There have thus far been over 1.2 million people in the United States that have been infected by the coronavirus, of which over 70,000 have died according the Johns Hopkins tracker. These figures are alarming, especially after the mainstream media has exploited the situation instilling in society a near mass hysteria. However, there have been other viruses during the 20th century that have thus far killed more Americans per capita than the COVID-19 that did not bring a total lockdown of society. Oddly enough, they too came for the Far East:
- The Influenza of 1918—erroneously called the Spanish flu since it first appeared first in villages in China—which like the current pandemic, there was a demographic pattern to the deaths. It targeted the elderly population with heart and lung disease; approximately 675,000 Americans died—the U.S. population was over 104 million and at least 50 million worldwide.
- The H2N2 virus of 1957, named the “Asian Flu,” which killed 116,000 Americans. As published by the American Institute of Economic Research, it was first reported in Singapore in February 1957, Hong Kong in April 1957 and thereafter in coastal cities in the U.S. in the summer of 1957—the estimated number of deaths was 1 to 2 million people worldwide.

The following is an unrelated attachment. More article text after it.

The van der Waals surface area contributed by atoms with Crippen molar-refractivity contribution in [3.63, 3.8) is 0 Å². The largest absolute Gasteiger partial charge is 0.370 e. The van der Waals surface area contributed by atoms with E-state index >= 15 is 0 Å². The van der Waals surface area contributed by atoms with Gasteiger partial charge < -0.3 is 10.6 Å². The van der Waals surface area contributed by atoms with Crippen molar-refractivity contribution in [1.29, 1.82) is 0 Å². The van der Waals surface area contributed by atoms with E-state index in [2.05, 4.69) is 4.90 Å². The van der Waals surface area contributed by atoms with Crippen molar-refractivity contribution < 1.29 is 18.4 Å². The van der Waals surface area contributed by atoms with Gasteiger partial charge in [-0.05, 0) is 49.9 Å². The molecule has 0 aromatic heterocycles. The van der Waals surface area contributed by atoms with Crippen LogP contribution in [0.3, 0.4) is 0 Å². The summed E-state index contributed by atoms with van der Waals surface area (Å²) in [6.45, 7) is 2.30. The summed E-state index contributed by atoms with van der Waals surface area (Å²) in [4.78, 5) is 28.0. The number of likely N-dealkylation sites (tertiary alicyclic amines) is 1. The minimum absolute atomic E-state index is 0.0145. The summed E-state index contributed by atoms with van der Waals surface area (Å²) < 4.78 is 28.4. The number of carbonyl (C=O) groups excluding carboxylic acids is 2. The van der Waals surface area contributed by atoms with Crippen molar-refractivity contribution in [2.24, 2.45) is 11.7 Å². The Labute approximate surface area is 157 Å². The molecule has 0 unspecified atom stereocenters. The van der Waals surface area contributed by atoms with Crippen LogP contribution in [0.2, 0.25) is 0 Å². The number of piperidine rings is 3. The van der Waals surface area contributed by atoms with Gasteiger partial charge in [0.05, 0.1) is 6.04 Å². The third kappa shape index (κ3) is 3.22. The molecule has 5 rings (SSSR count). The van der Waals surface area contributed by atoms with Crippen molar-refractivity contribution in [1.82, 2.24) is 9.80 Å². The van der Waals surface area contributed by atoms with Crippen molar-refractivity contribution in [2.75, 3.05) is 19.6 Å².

- The H3N2 virus or the “Hong Kong influenza” of 1968—originating in the then-British colony, the strain infected about 500,000 residents of Hong Kong, or 15% of its population. It killed 100,000 people in the U.S., mostly over the age of 65—about one million worldwide succumbed to this virus.
During the 1957 pandemic, the population of the U.S. was 172 million—just over half of today’s population. Although there was a shorter lifespan—69 as versus 78 today—it was a healthier U.S. population with lower rates of obesity. Americans were also more resilient, less vulnerable to groupthink, and committed to going to work and washing their hands.
What is outstanding, as Jeffrey A. Tucker, Editorial Director for the aforementioned Institute, explains is that in retrospect, there were no government lockdowns—restaurants, schools, theaters, sporting events and travel continued without any interruption. This disease persisted for ten years until it mutated to become the Hong Kong flu.